CHENNAI, India: The party of Jayalalithaa Jayaram, a powerful Indian politician who died on Monday, appointed a loyalist to lead her southern state and keep her supporters together as thousands of them grieved in the streets.
Jayalalithaa, the five-time chief minister of Tamil Nadu state, ran her AIADMK party with an iron hand and appointed no second line of leadership or successor.
An hour after her party announced her death late on Monday after a cardiac arrest, state Finance Minister O.P. Panneerselvam was sworn in to lead economically important Tamil Nadu, a base for auto firms Ford Motor Daimler, Hyundai and Nissan and IT firm Cognizant.
Panneerselvam had stood in for Jayalalithaa in the past, but made it clear he was not replacing her. He declined to take her place at the head of the cabinet table while she was ill and instead had her picture placed there.
His rise to the top job in Tamil Nadu would help allay fears of a power struggle in the AIADMK, built entirely around the cult of Jayalalithaa.
Tens of thousands of people gathered outside a memorial hall in the state capital, Chennai, where Jayalalithaa’s body lay draped in the Indian flag.
Many wailed and beat their chests in grief. The funeral was set for later on Tuesday.
Widely known as “Amma” or “Mother”, the film star-turned politician had a cult following and there were fears supporters would react erratically to her death.
A crowd had surged toward Apollo Hospital where she lay fighting for her life earlier on Monday on rumours that she had died.
“The level of reverence she inspired, few other leaders had,” said a leader of the Congress party, Shashi Tharoor.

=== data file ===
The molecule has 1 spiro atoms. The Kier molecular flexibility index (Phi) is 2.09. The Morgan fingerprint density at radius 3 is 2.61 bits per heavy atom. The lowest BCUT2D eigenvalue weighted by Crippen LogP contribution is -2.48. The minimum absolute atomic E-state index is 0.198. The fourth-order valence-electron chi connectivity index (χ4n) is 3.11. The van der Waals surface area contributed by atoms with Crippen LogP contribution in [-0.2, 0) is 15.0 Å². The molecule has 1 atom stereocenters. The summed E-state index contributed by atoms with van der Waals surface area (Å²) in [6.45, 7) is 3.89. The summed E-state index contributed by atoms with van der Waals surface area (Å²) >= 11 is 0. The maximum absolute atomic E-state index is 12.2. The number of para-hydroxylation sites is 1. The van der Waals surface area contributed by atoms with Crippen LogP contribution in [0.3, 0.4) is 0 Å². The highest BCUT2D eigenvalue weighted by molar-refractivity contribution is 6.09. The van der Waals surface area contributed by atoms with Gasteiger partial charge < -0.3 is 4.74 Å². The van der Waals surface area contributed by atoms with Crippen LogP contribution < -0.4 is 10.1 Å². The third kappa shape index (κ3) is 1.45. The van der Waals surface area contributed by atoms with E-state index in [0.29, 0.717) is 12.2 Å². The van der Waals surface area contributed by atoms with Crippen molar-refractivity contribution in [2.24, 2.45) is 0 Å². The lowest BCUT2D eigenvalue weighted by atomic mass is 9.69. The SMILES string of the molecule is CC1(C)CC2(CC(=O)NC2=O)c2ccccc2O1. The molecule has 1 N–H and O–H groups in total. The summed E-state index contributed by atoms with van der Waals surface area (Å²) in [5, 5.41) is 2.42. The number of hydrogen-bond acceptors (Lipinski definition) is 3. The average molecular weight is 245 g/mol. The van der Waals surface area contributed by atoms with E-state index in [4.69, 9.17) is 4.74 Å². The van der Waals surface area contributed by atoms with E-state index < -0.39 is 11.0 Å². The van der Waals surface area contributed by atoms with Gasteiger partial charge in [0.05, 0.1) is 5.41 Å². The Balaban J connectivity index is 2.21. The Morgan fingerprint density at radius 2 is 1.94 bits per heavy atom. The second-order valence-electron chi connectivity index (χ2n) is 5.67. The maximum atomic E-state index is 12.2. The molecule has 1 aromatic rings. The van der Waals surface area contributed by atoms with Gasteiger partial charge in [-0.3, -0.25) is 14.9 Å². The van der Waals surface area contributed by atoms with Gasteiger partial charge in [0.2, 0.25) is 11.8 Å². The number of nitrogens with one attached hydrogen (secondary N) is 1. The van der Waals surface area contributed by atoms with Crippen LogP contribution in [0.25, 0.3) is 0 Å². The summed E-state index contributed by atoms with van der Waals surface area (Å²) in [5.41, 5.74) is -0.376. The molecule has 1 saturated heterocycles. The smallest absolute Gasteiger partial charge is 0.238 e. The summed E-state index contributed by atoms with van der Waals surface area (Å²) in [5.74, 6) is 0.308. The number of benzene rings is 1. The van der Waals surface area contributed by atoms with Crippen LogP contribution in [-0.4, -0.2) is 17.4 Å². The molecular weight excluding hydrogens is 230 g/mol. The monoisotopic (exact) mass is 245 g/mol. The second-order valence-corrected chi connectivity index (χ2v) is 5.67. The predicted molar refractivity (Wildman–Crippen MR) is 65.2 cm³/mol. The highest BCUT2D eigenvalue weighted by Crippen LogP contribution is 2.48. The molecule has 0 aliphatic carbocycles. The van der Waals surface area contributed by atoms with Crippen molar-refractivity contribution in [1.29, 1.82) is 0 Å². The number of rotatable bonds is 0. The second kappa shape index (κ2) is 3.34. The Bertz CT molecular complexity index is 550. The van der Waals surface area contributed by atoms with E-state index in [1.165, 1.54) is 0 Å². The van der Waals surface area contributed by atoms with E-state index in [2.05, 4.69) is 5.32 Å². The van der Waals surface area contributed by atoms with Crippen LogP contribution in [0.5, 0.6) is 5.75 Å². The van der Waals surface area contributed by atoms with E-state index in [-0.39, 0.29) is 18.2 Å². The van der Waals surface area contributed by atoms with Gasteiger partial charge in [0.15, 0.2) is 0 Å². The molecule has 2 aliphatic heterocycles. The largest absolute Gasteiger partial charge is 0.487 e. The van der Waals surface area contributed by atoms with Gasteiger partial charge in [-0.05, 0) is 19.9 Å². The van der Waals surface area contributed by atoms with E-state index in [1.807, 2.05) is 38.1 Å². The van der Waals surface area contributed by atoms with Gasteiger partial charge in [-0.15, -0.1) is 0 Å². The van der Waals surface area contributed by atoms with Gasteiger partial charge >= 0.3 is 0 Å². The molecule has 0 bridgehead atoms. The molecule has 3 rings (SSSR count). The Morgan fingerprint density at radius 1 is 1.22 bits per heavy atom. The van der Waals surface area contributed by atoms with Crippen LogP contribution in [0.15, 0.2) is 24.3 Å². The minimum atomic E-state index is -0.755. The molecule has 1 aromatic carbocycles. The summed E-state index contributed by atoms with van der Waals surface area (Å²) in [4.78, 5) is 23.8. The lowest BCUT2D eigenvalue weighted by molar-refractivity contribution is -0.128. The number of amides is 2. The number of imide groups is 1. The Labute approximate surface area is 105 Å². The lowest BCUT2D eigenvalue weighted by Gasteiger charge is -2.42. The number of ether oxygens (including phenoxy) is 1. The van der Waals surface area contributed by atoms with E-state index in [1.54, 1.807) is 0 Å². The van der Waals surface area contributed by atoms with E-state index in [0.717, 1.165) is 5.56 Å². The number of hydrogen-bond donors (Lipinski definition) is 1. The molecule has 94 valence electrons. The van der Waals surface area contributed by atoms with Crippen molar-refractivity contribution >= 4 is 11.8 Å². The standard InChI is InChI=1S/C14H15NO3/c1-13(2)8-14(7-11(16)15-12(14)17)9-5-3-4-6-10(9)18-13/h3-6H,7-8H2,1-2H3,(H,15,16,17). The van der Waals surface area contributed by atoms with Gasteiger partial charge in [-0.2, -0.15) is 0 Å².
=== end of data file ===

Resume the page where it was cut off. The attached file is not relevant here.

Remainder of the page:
Jayalalithaa had gone into cardiac arrest on Sunday night, the Apollo Hospital said, following her admission with fever and dehydration in September. She was 68.
“She was not only our leader, she was our god,” said Paasarai Jeeva, a woman who said she had been camping outside the hospital for a week.
State authorities ordered seven days of mourning, schools were shut and thousands of police deployed to prevent her supporters from creating public disorder or from harming themselves in grief.
In the past, when Jayalalithaa faced political problems such as a jail term for corruption, her loyalists threatened to immolate themselves or lie down in streets for buses to run them over.
Prime Minister Narendra Modi was flying to Chennai to mourn her death along with several other cabinet colleagues.
“Jayalalithaa ji’s connect with the citizens, concern for welfare of the poor, the women and marginalized will always be a source of inspiration,” Modi said.
His ruling Bharatiya Janata Party as well as the Congress, the other national party, have little political presence in Tamil Nadu despite years of efforts to build a base.
Jayalalithaa’s AIADMK and bitter rival DMK are the main political groupings, alternating in power.
(Reporting by Anuradha Nagaraj; Writing by Sanjeev Miglani and Douglas Busvine)